This inspection is required by the FAA for the plane to be airworthy.  To do the inspection the person conducting it must have been the builder of recordandhold a repairman certificate for that specific plane.  Alternatively, an A&P mechanic can also conduct the inspection.

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Below, I’m going to list all the steps that I consider a minimum to conduct an effective and valid Condition inspection on a Corvair Engine. These are gathered from my writing. There is nothing new here. As evidence read this:  Critical Understanding #12 – Yearly Condition Inspection 

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Now, two Comments:

A)   No one can conduct an inspection without documented standards they are checking the plane against, period. For example, an A&P can’t verify the timing on a Corvair if he doesn’t know what it is supposed to be. So no one would do that right? Guess again, I have seen more than 200 logbook entries for Condition inspections done by A&P mechanics that make no reference to ever checking the timing. These were all done for second owners of planes, people who bought a Corvair powered plane, and had no idea that the timing was ever to be checked. In the last 15 years, I have never had a single A&P ever call me and ask what he was to check on a Condition inspection on a Corvair. This means that almost all of the inspections were useless exercises that made people feel “Safe” when they were not.

B)    I have seen dozens of homebuilders who never followed up their airworthiness inspection with getting a repairman’s certificate for their plane. An inspection done by a builder without this is not valid, and if there is an accident in the plane, don’t expect the insurance company to pay nor the Feds to be nice either. Think this doesn’t happen? Guess again. I have personally looked at the books of a Lycoming powered homebuilt that had 9 consecutive non-valid inspections because the builder didn’t have a repairman’s certificate. But wait, it gets better: Because he was an airline pilot, he deceptively wrote “A+P” after his inspections to look like A&P. When I called him on this he explained that he was just writing the abbreviation for Airline Transport Pilot, ATP, and then he has the real BS line of saying “The ATP is really the superior rating to the A&P”. Before jumping to conclusion that no one ‘normal’ would do this, know that the guy is a retired flag rank officer and he flew more than 50 Young Eagles in a plane with fraudulent documentation.  If anyone thinks they could dance around that detail when you meet the Feds, they are delusional. Have an accident in that plane and the FAA, would charge the pilot with falsifying federal records, his insurance wouldn’t be valid, and he would he personally liable for civil action.  Flying a uninspected plane is something that people try to justify all the time. Just don’t be one of them.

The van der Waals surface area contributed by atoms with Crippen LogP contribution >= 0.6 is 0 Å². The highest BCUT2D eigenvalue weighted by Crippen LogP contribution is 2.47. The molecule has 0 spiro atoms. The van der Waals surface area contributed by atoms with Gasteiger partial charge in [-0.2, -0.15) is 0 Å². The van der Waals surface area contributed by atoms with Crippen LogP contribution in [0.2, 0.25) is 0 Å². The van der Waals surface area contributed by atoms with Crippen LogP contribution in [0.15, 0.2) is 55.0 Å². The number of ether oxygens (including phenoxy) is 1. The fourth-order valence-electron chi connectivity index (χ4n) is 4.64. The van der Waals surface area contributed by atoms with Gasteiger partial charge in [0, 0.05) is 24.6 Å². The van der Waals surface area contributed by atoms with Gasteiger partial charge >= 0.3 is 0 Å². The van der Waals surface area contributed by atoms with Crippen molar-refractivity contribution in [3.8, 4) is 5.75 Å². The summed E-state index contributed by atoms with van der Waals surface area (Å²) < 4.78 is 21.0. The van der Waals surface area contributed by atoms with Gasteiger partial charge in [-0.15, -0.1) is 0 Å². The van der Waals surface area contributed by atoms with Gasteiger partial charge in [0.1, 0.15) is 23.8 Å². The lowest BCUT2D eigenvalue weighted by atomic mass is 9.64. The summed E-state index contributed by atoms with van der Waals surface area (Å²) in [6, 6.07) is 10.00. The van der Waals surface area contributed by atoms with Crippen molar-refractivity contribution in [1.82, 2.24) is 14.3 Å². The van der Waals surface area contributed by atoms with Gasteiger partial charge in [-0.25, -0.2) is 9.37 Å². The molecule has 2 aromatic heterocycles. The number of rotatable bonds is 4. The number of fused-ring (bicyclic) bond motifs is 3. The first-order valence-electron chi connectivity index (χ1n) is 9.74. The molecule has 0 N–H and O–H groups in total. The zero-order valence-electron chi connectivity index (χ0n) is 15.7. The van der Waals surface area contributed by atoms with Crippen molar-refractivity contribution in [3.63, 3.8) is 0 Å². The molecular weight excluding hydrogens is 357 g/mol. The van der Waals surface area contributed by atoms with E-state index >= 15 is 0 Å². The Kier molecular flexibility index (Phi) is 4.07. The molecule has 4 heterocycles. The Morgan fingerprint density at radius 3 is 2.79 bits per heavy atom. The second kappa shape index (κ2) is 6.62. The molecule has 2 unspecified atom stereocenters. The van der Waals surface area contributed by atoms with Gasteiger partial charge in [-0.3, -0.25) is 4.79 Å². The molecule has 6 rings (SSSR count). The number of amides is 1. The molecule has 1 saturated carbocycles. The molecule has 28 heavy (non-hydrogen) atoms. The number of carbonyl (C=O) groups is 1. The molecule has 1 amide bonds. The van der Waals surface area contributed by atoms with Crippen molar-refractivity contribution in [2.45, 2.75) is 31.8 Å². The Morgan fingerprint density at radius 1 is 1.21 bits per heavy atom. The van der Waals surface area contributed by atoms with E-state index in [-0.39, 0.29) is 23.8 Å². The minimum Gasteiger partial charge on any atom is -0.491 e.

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Below, I’m going to list 11 steps that I consider a minimum to conduct an effective and valid Condition inspection on a Corvair Engine. These are gathered from my writing. There is nothing new here.

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One)Get a copy of FAR-43 and read appendix D, it lists the minimum of items to be done to a power plant on an annual inspection. Your Corvair will need everyone of these done. The logbook entry when complete will specifically state that “This engine has been inspected in accordance with the scope and detail of appendix D”(https://www.gpo.gov/fdsys/pkg/CFR-2002-title14-vol1/pdf/CFR-2002-title14-vol1-part43-appD.pdf)